Warden Manor

History Directory     Search Directory     Warden    Cliff Erosion     4th October 2003

Because of the cliff erosion little remains of Warden Point. Over the year churches, the Post Office and many homes have fallen in the sea. Warden Manor is probably the most significant building still standing.

During the 1914-18 war the Manor it was used as a small hospital.

In the 1930s the Manor was bought by Cecil Jackson-Cole,  He let Toc H have Warden Manor to give holidays to elderly peopleand others. Before and after the war Warden Manor was a popular venue for Toc H members.

It was ably run by Vic Martin and later by Mr. Jackson-Cole's brother John Cole. There several interesting features during this time in that all the rooms were given names such as The Orient Express, The little Orient, which were equipped like train sleeper cabins, The Ship which had a lot of maritime features, the Tackle Room, and " The Ark" a section over the refectory ( originally the stables ) which had rooms named Elephant, Zebra, Camel, Lion.

Cecil Jackson-Cole was a Quaker gentleman who owned Andrews furniture businesses in London. Notably at Highbury Corner, St. John St. Islington and west London, Hammersmith. He was also the founder of an Estate Agency Business with extensive ramifications in Oxford, the West country and parts of London. He was a philanthropist and had a hand in creating Oxfam. He was also the founder of Help the Aged, Voluntary and Christian Services and other charities.

Toc H is a charitable organisation which had its roots in WW1 when Talbot House was founded as a rest and recreation house for weary troops. (See Toc H website on the internet for full story.)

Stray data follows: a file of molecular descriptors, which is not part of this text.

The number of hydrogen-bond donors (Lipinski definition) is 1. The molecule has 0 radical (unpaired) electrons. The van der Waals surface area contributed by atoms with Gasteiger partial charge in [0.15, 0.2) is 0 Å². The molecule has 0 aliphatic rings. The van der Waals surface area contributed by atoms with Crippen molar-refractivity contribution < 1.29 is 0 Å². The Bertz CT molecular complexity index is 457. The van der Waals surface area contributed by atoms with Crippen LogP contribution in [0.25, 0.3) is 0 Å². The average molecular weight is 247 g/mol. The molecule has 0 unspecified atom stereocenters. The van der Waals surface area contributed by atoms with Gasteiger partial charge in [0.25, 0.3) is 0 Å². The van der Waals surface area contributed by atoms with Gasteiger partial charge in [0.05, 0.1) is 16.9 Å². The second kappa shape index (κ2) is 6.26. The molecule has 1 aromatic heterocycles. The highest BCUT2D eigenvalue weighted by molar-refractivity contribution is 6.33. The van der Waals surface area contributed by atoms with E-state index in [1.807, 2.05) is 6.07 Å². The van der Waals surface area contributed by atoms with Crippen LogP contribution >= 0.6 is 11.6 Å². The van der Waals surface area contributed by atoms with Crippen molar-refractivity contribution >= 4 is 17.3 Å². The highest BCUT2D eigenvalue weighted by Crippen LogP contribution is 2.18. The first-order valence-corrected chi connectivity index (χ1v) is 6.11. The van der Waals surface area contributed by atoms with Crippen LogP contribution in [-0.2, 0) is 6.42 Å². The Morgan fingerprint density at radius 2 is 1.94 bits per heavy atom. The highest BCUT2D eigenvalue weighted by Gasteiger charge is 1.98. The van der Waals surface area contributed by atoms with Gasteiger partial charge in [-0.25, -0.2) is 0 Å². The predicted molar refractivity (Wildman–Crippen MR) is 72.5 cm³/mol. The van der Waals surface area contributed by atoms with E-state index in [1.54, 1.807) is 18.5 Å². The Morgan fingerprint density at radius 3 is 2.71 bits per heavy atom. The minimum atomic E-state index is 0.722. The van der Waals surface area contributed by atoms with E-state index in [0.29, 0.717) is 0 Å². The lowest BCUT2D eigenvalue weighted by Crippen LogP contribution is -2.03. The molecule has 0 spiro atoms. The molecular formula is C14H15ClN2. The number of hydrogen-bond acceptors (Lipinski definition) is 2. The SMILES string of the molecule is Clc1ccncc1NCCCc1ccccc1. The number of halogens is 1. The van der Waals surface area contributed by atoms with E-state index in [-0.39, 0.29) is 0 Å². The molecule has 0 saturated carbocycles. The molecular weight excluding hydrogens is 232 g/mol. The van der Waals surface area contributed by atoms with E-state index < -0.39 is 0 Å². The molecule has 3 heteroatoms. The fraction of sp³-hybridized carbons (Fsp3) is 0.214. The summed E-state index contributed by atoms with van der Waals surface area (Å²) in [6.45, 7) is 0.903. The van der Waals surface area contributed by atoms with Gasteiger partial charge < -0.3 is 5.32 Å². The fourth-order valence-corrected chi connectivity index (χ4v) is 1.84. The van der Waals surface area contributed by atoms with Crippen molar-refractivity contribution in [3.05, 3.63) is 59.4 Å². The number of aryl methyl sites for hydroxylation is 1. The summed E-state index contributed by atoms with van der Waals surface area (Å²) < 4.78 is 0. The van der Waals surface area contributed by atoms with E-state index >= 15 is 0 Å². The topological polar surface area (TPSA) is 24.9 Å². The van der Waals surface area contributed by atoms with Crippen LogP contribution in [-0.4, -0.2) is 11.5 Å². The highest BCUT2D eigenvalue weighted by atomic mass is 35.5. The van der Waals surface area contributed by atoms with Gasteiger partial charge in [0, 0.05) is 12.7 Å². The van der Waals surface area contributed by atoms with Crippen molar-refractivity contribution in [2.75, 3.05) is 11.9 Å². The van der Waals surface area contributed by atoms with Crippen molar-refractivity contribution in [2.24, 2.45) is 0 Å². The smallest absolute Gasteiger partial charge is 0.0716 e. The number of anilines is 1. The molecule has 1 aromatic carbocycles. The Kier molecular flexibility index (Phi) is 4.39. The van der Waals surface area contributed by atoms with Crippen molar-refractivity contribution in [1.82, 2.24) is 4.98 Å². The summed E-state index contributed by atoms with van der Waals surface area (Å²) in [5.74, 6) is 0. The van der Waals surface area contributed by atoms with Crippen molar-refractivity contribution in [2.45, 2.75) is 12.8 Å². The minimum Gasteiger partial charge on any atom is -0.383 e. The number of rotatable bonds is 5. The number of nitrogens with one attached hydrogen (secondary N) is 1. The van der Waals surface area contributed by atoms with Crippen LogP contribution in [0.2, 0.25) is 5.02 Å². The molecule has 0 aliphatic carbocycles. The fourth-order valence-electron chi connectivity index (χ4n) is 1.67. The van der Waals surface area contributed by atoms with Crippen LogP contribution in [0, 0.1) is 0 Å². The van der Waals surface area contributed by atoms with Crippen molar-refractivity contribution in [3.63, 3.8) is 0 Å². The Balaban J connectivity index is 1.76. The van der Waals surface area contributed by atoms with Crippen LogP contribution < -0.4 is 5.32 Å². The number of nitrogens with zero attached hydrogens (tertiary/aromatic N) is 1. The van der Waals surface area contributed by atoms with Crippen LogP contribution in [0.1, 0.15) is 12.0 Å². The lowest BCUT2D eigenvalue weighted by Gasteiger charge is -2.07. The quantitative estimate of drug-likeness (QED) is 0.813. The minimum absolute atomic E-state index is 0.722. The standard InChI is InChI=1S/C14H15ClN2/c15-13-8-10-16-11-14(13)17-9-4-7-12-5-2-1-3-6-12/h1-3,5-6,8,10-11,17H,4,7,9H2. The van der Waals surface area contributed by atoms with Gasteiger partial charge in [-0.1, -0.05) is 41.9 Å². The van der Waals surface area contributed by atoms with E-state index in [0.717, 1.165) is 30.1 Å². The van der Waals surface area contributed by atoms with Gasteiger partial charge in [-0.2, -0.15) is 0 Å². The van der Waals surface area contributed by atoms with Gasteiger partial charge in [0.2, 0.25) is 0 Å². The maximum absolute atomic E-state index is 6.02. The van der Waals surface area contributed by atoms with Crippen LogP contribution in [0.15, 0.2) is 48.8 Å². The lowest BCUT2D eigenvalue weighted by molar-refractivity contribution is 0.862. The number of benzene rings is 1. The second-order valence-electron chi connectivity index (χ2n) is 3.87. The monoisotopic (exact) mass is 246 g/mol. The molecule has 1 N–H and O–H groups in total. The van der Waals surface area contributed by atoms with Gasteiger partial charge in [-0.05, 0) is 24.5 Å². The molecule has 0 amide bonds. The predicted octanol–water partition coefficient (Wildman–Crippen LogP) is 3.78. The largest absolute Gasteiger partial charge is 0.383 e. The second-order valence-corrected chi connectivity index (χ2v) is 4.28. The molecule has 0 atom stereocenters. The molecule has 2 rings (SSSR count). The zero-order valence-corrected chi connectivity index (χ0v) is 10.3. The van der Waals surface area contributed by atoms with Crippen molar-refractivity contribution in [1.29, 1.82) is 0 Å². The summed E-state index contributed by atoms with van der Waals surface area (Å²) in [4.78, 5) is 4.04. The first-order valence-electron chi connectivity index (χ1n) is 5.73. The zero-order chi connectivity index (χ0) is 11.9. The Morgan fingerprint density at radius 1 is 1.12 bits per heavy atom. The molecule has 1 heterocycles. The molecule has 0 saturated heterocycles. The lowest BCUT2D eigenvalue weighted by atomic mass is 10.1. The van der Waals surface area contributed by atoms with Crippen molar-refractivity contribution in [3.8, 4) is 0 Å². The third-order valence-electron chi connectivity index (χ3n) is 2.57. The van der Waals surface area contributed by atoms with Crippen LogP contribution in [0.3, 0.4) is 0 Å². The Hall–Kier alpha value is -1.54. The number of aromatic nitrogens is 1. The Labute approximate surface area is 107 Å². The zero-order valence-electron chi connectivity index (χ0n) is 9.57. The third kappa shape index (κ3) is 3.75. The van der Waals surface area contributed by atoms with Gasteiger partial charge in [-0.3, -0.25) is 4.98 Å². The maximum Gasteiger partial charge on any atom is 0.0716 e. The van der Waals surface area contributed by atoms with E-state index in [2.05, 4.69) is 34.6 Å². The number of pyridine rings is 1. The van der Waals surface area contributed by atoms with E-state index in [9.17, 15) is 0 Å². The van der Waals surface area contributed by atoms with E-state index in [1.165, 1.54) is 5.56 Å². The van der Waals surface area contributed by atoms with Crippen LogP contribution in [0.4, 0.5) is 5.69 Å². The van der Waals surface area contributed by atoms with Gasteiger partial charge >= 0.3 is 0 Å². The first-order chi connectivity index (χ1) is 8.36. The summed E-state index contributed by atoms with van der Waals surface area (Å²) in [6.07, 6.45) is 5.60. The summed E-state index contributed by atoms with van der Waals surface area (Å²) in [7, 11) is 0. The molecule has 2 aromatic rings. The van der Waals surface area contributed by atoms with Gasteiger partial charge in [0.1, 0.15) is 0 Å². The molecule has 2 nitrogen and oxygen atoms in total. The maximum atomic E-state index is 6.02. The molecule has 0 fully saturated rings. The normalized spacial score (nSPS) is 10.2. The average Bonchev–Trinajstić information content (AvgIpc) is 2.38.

Vic Martin

Whenever Warden Manor or Toc H is mentioned the name Vic Martin soon follows.

He had a passion for model railways and an extensive collection.

More than that he made an impact on anyone who visited the Manor. 

The Holiday periods were divided into weeks and for each week a Theme was invented. One of the Themes was ancient witchcraft and an artistic holidaymaker painted a large black witch on a broomstick on the end wall of the refectory, and it was on that occasion that as part of the theme the rhyme was voiced by members of the holiday staff, and painted on the wall:-

Here we serve Warden Hags,
Casting spells in paper bags,
Curses on you witches all
Who made poor Vic drive through the wall......

Possibly around that time Vic Martin had had an accident with his car. The picture and verse remained a landmark until the 1980s.

The Manor was used during the second world war as a convalescent home for army officers.

After the war a private individual bought the property and sold part of it (including the small chapel) to the monks who over the years have added to it and now it is fairly large with about fifty monks and nuns living there. It is called The Monastery of the Sorrowful and Immaculate Heart of Mary.

However for a time it continued to act as a Toc H centre and visitors still talk of the happy times they spent there.


Toc H chapel at Warden Bay

In the grounds there was apond, heavily contaminated by the burst Manor septic tank nearby, and a building known as The Cowshed, also a Chapel where prayers were offered each evening when it was opened to those so inclined.I was told that during the war the Army occupied the Manor and at the enddisposed ofa lot of old ammunition in the pond. Atsome time a piece of ordnance in the pond blew up and damaged the structure oflittle Chapel next to it.
 

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